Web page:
(Picture: Black and white action shot of Erin show jumping)

By Erin Wynne, age 16

Do you believe that being visually impaired means a fabulous and fulfilling life is off the table? That visual impairment stops us from having fun and being active? Well, I can tell you for a fact it doesn’t. Here’s what I’ve learnt.


So many parents believe/are told that their visually impaired (VI) and blind babies won’t have a good life; that they won’t be able to do a lot of activities or have independence. My parents were devastated when they found out that I was VI because they didn’t understand about visual impairments. No one could tell them what I would be able to see or how it would affect me. They were upset for me, especially when the doctors told them I probably wouldn’t even be able to ride a bike! Not only does this idea worry parents, but it causes them to bubble wrap their children, which then causes them to be less independent and feeds the notion that a lack of vision holds us back.

However, the truth is, this is a load of rubbish! Being VI or blind makes things harder, but there are ways around everything – ways to make things accessible to be able to live an awesome and fulfilling life.

I was lucky that my parents didn’t listen to those people: they raised me with the mentality that my vision doesn’t stop me doing anything I set my mind to, which in turn gave me the confidence to try everything and realise that my vision doesn’t have to hold me back – that I was unstoppable.

What can we do?

In short, almost anything! The only things that may not be possible (depending on vision level) are driving or flying a plane – we don’t want a real life bumper car scenario taking place on the roads!

My parents have always made it clear to me that I wouldn’t be able to drive, so now, at 16, it’s not a shock or a huge disappointment. It can be frustrating, but I’ve always known it would be the case, so it is what it is and there are ways around not being able to drive as well.

Apart from this, almost anything is possible.

Over my life, I’ve taken part in a wide variety of clubs and activities, such as: horse riding, Beavers and Cubs, trampolining, Irish dancing, swimming, gymnastics, clarinet/band on the run, sailing, VI cricket, kayaking, goal ball, tree top adventures and rock climbing to name a few. My parents always encouraged me to try everything and see what I could do without any delimits beforehand. They taught me that the only way to know if it’s possible is to try, and this opened up so many incredible  adventures and experiences for me. Admittedly, I struggled visually with Irish dancing as I couldn’t really see what the instructor was doing, but dancing wasn’t my thing anyway!

Personally, I found horse riding to be the best and it’s become my passion and my life. When you’re riding a good horse, they become your eyes and you don’t need to see. Riding is mostly done through feel and connection, which are actually heightened when you have less vision. Riding for the Disabled (RDA) are also absolutely fantastic and there are so many wonderful opportunities in the riding world- I rode in the RDA National Championships!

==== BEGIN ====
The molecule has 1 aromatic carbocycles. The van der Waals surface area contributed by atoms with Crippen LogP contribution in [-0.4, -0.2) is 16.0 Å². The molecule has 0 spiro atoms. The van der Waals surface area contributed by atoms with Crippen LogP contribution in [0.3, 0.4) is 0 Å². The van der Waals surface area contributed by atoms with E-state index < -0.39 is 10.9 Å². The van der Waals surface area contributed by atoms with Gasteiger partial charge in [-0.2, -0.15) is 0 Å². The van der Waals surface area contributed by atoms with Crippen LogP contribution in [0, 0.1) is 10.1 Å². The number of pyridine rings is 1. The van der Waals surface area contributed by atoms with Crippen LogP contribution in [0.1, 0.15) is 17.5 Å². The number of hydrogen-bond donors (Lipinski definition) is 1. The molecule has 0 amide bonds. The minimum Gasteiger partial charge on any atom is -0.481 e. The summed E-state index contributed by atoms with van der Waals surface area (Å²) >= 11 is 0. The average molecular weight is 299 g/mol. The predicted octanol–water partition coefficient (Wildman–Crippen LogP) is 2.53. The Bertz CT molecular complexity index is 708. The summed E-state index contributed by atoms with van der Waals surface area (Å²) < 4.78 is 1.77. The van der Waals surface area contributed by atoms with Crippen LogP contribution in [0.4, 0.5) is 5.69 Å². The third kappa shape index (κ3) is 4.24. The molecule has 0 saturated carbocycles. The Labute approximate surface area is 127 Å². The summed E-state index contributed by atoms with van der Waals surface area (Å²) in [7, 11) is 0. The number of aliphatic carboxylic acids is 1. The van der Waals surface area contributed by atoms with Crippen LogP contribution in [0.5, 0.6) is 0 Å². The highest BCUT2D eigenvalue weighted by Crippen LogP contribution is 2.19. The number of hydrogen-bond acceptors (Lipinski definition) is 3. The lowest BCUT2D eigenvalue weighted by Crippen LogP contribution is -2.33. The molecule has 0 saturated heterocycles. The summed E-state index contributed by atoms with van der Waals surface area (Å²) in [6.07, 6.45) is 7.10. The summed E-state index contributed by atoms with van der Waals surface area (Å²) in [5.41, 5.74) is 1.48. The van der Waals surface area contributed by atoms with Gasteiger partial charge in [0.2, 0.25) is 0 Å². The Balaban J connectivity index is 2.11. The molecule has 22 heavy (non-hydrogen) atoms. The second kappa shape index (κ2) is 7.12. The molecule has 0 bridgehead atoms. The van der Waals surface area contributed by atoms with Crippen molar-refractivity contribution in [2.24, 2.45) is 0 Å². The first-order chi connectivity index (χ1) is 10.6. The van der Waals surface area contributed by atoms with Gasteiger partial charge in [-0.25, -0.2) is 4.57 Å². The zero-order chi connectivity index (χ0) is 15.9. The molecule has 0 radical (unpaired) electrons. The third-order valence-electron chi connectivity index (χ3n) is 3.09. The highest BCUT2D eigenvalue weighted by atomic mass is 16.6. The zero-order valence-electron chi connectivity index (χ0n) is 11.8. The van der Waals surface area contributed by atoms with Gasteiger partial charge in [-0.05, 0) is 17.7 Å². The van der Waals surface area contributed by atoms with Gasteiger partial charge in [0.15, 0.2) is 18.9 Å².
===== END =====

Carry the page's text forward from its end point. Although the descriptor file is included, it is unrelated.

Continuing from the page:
Riding isn’t for everyone though, and there are many other activities you can try out, even some VI specific ones!


Some sports are harder to accommodate for vision impaired people and therefore have a VI version. For example, there’s VI cricket and VI football. I used to play VI cricket for Surrey and the adaptions are a larger ball with a sand like substance in it so that it rattles. The ball is allowed to bounce on the floor a few times when it’s coming so that you can hear it. VI cricket was fun and had teams filled with a variety of different sight levels. On top of this, if you play for England, you can go all over the world with the team. A few years ago they even went to Barbados!

There are also some sports that have been created specifically for blind and VI people, such as goal ball. Goal ball uses a ball with a bell and everyone is blindfolded. There are teams of four or five and the aim is for the ball to hit the wall behind the opposing team; all players have to try and stop the ball.

Overall, there are many sports visually impaired people can do, and even some specifically for us!

Limitless and Loving Life

The truth is, being VI or blind doesn’t stop us from living a good life. I’ve never let my vision (or lack thereof!) hold me back, and that has opened up a world of opportunities and experiences for me. By trying everything and finding ways to go about things despite my vision, I’ve not only learnt resilience, but I’ve also learnt that the only limits are the ones we put on ourselves. My parents encouraged me to try everything and see for myself what I could do and what was harder for me, and this has instilled confidence in me, as well as given me a better understanding of my vision, which has helped me as I’ve grown older.

I’ve found so many resources that help me in every day life, as well as do the things I enjoy, such as enlarged/talking scales when I cook (I love to cook and bake!) and text reading apps for scanning small documents.

There truly is a way around everything, and we can live a truly fabulous and fulfilling life!

Do you still believe that blind and VI people can’t live an fabulous and fulfilling life? Don’t be fooled by stereotypes or what people say. The only limits are the ones we put on ourselves.

One Comment

  1. Fiona Dent September 10, 2022 at 9:24 am - Reply

    A really great and inspiring article as well as informative!

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